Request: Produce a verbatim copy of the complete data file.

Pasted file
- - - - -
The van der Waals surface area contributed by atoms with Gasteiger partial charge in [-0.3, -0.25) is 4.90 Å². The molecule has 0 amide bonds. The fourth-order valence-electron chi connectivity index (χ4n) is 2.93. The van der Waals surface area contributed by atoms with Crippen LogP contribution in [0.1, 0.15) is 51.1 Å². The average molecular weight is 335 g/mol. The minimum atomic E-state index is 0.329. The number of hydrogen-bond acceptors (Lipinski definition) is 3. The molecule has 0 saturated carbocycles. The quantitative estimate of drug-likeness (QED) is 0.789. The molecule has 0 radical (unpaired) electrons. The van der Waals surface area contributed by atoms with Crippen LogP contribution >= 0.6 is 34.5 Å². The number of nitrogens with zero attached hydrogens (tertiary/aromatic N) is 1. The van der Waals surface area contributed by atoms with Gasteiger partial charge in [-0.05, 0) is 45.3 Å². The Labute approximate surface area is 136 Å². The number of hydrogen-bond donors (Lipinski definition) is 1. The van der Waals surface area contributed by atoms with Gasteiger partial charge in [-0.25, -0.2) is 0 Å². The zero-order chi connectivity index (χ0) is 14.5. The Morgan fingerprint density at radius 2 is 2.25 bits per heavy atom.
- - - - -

The van der Waals surface area contributed by atoms with Gasteiger partial charge in [-0.3, -0.25) is 4.90 Å². The molecule has 0 amide bonds. The fourth-order valence-electron chi connectivity index (χ4n) is 2.93. The van der Waals surface area contributed by atoms with Crippen LogP contribution in [0.1, 0.15) is 51.1 Å². The average molecular weight is 335 g/mol. The minimum atomic E-state index is 0.329. The number of hydrogen-bond acceptors (Lipinski definition) is 3. The molecule has 0 saturated carbocycles. The quantitative estimate of drug-likeness (QED) is 0.789. The molecule has 0 radical (unpaired) electrons. The van der Waals surface area contributed by atoms with Crippen LogP contribution >= 0.6 is 34.5 Å². The number of nitrogens with zero attached hydrogens (tertiary/aromatic N) is 1. The van der Waals surface area contributed by atoms with Gasteiger partial charge in [-0.05, 0) is 45.3 Å². The Labute approximate surface area is 136 Å². The number of hydrogen-bond donors (Lipinski definition) is 1. The van der Waals surface area contributed by atoms with Gasteiger partial charge in [-0.25, -0.2) is 0 Å². The zero-order chi connectivity index (χ0) is 14.5. The Morgan fingerprint density at radius 2 is 2.25 bits per heavy atom.